B. anthracis Ames prophagePlyPHAmidaseYoong et al., 2006 [110]
E. faecalis and
E. faecium
Phi1PlyV12AmidaseYoong et al., 2004 [114]
S. aureus MR11MV-LEndopeptidase and amidaseRashel et al., 2007 [99]
S. pyogenes C1PlyCAmidaseHoopes et al., 2009 [152]
S. agalactiae B30GBS lysinMuramidase and endopeptidasePritchard et al., 2004 [153]
S. aureus P68Lys16Endopeptidase Takáč et al., 2005 [154]
S. aureus KLysKAmidase and endopeptidaseO'Flaherty et al., 2005 [53]
S. aureus MR11MV-LAmidase and endopeptidaseRashel et al., 2007 [99]
L. monocytogenes A118Ply118Amidase Gaeng et al., 2000 [155]
L. monocytogenes A511Ply511Amidase Gaeng et al., 2000 [155]
L. monocytogenes A500Ply500EndopeptidaseLoessner et al., 2002 [91]
S. pneumoniae ΦDp-1Pal, SAmidase and endopeptidaseLoeffler et al., 2001 [105]
S. agalactiae LambdaSa1
LambdaSa1 prophage lysinGlycosidase Pritchard et al., 2007 [156]
S. agalactiae LambdaSa2
LambdaSa2 prophage lysinGlycosidase and endopeptidase Pritchard et al., 2007 [156]
S. uberis (ATCC700407) prophagePly700Amidase Celia et al., 2008 [111]
S. suis SMPLySMPGlycosidase and endopeptidaseWang et al., 2009 [113]
B. anthracis Bcp1 PlyB, Muramidase Porter et al., 2007 [157]
S. aureus Phi11 and Phi12Phi11 lysinAmidase and endopeptidase Sass and Bierbaum, 2007 [158]
S. aureus ΦMR11 MV-LAmidase and endopeptidaseRashel et al., 2007 [99]
S. aureus ΦH5 LysH5Amidase and endopeptidaseObeso et al., 2008 [112]
S. warneri ΦWMY LysWMY Amidase and endopeptidase Yokoi et al., 2005 [159]
Streptococci (GBS)ΦNCTC 11261PlyGBSMuramidase and endopeptidase Cheng et al., 2005 [160]
C. perfringens Φ3626 Ply3626 AmidaseZimmer et al., 2002 [115]
C. difficile ΦCD27 CD27 lysinAmidase Mayer et al., 2008 [161]
E. faecalis Φ1 PlyV12AmidaseYoong et al., 2004 [114]
A. naeslundii ΦAv-1-Av-1 lysinPutative amidase/
Delisle et al., 2006 [162]
L. gasseri ΦgaY LysgaYMuramidase Sugahara et al., 2007 [163]
S. aureus ΦSA4LysSA4Amidase and endopeptidase Mishra et al., 2013 [164]
S. haemolyticus ΦSH2SH2Amidase and endopeptidase Schmelcher et al., 2012 [165]
B. thuringiensis ΦBtCS33PlyBt33Amidase Yuan et al., 2012 [166]
L. monocytogenes ΦP40PlyP40Amidase Eugster and Loessner, 2012 [167]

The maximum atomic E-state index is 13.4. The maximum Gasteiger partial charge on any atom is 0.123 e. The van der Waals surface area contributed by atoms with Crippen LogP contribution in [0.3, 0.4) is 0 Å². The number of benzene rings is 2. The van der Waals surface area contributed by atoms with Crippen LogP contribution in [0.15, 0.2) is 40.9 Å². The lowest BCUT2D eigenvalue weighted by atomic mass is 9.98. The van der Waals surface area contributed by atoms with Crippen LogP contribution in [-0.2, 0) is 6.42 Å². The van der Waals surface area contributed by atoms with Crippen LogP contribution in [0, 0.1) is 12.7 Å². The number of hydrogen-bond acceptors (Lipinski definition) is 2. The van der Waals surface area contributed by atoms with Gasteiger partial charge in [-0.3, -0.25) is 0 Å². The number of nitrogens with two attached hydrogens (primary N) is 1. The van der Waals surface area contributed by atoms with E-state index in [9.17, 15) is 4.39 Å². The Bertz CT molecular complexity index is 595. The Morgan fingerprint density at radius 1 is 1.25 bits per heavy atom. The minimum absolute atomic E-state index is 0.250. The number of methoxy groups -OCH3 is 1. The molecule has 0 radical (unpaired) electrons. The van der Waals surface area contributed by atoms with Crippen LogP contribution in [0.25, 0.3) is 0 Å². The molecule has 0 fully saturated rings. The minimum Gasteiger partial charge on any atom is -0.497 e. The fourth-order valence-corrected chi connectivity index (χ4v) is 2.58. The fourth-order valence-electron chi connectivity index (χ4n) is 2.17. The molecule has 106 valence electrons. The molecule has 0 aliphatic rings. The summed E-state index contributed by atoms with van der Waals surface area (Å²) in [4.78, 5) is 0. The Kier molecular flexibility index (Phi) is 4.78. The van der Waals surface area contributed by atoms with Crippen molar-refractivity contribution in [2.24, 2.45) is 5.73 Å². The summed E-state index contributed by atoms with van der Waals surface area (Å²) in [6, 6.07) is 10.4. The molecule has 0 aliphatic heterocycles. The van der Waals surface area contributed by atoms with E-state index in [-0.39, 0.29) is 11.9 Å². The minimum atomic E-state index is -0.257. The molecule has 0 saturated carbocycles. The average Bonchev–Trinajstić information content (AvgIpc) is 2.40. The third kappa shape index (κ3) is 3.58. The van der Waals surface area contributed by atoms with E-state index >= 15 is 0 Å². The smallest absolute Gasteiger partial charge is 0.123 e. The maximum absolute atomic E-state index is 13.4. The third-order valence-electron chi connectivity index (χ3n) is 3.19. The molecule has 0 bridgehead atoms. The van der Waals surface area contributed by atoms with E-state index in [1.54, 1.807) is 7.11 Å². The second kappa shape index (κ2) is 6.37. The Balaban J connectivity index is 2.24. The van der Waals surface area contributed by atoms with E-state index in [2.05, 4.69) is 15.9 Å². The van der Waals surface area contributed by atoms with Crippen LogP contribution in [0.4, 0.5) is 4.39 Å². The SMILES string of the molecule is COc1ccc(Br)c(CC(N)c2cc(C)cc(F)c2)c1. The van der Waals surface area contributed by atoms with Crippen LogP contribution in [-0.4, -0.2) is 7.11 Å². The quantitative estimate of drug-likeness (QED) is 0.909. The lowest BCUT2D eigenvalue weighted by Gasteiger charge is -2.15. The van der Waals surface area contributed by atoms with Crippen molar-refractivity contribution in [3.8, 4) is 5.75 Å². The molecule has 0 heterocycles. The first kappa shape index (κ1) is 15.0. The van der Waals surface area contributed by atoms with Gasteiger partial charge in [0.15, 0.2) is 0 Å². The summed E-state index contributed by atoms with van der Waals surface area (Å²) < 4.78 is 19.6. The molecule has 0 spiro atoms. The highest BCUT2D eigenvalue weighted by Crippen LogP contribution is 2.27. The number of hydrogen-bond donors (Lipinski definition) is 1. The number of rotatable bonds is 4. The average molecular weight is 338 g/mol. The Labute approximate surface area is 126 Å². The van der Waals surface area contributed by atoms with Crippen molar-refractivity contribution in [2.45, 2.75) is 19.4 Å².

L. monocytogenes ΦFWLLm3LysZ5Amidase Zhang et al., 2012 [168]
B. cereus ΦBPS13LysBPS13Amidase Park et al., 2012 [169]
S. aureus ΦGH15LysGH15Amidase and endopeptidase Gu et al., 2011 [170]
S. aureus ΦvB_SauS-PLA88HydH5Endopeptidase and glycosidase Rodríguez et al., 2011 [171]
E. faecalis ΦF168/08Lys168Endopeptidase Proença et al., 2012 [172]
E. faecalis ΦF170/08Lys170Amidase Proença et al., 2012 [172]
S. aureus ΦP-27/HPP-27/HPNonspecified Gupta and Prasad, 2011 [173]
C. perfringens ΦSM101PsmMuramidase Nariya et al., 2011 [174]
C. sporogenes Φ8074-B1CS74LAmidase Mayer et al., 2012 [175]
S. typhimurium ΦSPN1SLysin SPN1SGlycosidase Lim et al., 2012 [176]
C. michiganensis ΦCMP1CMP1Peptidase Wittmann et al., 2010 [177]
C. michiganensis ΦCN77CN77Peptidase Wittmann et al., 2010 [177]
A. baumannii ΦAB2LysAB2Glycosidase Lai et al., 2011 [178]
B. cereus ΦB4LysB4Endopeptidase Son et al., 2012 [179]
P. aeruginosa ΦKMVKMV45NonspecifiedBriers et al., 2011 [117]
C. tyrobutyricum ΦCTP1Ctp1lGlycosidase Mayer et al., 2010 [180]
P. aeruginosa ΦELEL188Transglycosylase Briers et al., 2007 [181]
P. aeruginosa ΦKZKZ144Transglycosylase Briers et al., 2007 [181]
S. aureus Ply187Nonspecified Mao et al., 2013 [182]
P. fluorescens ΦOBPOBPgp279Glycosidase Walmagh et al., 2012 [116]
L. monocytogenes ΦP35PlyP35Amidase Eugster et al., 2011 [183]
L. fermentum ΦPYB5Lyb5Muramidase Hu et al., 2010 [184]
S. pneumoniae ΦCP-7Cpl-7Muramidase Bustamante et al., 2010 [185]
P. chlororaphis201 Φ2-1201φ2-1gp229Glycosidase Walmagh et al., 2012 [116]
S. enterica ΦPVP-SE1)PVP-SE1gp146Glycosidase Walmagh et al., 2012 [116]
Corynebacterium ΦBFK20BFK20Amidase Gerova et al., 2011 [186]
E. faecalis ΦEFAP-1EFAL-1Amidase Son et al., 2010 [187]
Lactobacilli lamdaSA2LysA, LysA2, and LysgaYNonspecified Roach et al., 2013 [188]
S. aureus SAL-1Nonspecified Jun et al., 2013 [189]